Saturday, 26 February 2011

Faux pho

The Vietnamese Government has a Department of Propaganda and Training, and they are very good at their job. Anyone interested in propaganda, or, as we gutlessly call it, marketing, should spend a week  reading the Vietnamese press to learn a thing or two on how to sell the unsellable. It's one of my favourite procrastinatory pastimes.

A couple of years ago, the Communist Party Central Committee launched a campaign with the rousing slogan "Vietnamese people use Vietnamese goods", which, just like the "Buy Australian made" campaign, was no doubt motivated by protecting local jobs.

However, unlike in Australia, where "Australian-made" is a byword for quality assurance, the Vietnamese campaign faced a much harder sell.

How do you convince the nation to buy its homegrown formaldehyde-laced pho? Or cancerous soy sauce from the Mekong Delta? Or delicious vegetables fertilized with genuine Vietnamese human poo? Or locally-caught seafood that's so chock-full of antibiotics that other countries refuse to import it? Or traditional Vietnamese rice wine that erodes your stomach? Or fresh produce so laced with pesticides that the very same farmer who grows it won't eat it himself?

You find a common enemy: China.

And so it goes that the campaign slogan should actually be "Vietnamese people would rather use anything than Chinese goods". Less catchy, I admit.

Hardly a week goes by without the press uncovering another diabolical scam launched by our wily northern neighbours. Since we've been here, we've heard about the toxic Chinese fabric, the toxic Chinese jewelery, the toxic Chinese glassware, the Chinese fake rubber cuttlefish (chewy!), the fake Chinese MSG, the fake Chinese "Made in Vietnam" products, the fake Viagra sourced "from a Chinese man", the fake Chinese cosmetics, the melting Chinese hairdryer, the fake Chinese eggs, the fake spices (CHINESE five-spice, to be precise), the smelly Chinese chickens, and a near-constant stream of horror stories relating to deadly Chinese fruit and vegetables.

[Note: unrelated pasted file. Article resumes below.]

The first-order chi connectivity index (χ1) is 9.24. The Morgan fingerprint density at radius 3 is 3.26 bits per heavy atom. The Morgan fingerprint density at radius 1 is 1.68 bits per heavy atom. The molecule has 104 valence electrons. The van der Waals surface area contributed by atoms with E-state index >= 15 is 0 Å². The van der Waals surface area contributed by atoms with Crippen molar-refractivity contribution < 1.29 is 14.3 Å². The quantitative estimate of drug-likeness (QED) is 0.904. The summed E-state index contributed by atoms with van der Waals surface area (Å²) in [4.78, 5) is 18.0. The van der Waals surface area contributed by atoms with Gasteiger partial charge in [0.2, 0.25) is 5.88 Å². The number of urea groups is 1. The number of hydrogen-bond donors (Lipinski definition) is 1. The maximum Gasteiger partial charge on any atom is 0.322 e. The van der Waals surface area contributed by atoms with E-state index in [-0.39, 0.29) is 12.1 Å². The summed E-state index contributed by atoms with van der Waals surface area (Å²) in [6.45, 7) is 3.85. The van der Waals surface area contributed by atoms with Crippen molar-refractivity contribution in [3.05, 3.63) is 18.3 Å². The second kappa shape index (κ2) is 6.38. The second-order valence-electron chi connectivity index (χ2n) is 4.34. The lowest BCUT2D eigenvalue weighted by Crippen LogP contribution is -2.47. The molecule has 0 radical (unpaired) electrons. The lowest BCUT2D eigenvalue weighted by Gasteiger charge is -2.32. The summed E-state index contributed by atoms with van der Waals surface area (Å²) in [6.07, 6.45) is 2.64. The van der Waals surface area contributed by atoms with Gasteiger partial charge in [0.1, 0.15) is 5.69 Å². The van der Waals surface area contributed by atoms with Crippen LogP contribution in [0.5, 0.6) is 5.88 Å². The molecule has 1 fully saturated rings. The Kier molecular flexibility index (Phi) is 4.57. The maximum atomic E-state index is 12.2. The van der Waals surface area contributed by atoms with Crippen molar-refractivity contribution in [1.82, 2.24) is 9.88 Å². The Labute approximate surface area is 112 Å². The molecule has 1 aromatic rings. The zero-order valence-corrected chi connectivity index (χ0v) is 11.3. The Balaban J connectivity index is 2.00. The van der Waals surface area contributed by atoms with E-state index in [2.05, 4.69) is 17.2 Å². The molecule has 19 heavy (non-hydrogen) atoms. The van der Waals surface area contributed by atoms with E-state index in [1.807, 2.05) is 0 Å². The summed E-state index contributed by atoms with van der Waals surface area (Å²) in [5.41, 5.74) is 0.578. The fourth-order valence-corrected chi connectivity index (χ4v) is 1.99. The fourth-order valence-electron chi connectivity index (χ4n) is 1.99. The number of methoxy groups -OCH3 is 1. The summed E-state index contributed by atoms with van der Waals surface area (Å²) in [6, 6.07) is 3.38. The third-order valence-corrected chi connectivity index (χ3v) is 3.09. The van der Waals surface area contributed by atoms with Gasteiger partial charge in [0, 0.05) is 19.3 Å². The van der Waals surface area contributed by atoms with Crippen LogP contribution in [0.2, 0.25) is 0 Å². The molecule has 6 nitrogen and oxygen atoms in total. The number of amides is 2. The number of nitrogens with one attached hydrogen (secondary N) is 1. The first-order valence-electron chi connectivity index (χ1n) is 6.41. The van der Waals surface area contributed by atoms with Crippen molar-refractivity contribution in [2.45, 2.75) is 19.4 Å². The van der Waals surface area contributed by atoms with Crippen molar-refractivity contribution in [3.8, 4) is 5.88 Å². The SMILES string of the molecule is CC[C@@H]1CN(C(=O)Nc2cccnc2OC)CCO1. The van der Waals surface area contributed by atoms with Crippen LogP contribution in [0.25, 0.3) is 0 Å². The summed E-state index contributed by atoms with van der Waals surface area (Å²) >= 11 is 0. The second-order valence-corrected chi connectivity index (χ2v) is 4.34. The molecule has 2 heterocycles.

Sometimes, there is an exquisite twist, where consumers will turn away from Chinese products and buy only Vietnamese - as instructed - but then it will turn out that the Vietnamese products are actually fakes anyway. This happened with the VIETNAMESE five-spice.

But - Dick Smith take note - it is a phenomenally successful approach. My Vietnamese friends literally will not touch a piece of fruit that is larger than average size, for fear it's been pumped with Chinese hormones. In supermarkets, packaging is carefully scrutinized for Chinese characters, and market-sellers shout "It's Vietnamese!" as their winning sales pitch. Despite myself, I have been completely suckered into it too, rejecting large shiny apples in favour of shriveled, spotty specimens no doubt grown in genuine Vietnamese human poo and sprayed with Vietnam's own toxic soy sauce, which is probably an excellent pesticide. If I'm going to buy carcinogenic apples, then they'll be Vietnamese carcinogenic apples, damn it.

The most recent Chinese scam is probably my favourite, though. For several weeks there had been feverish reports of Chinese plastic rice entering Vietnam, with a newspaper then claiming it had obtained a sample of it for official analysis: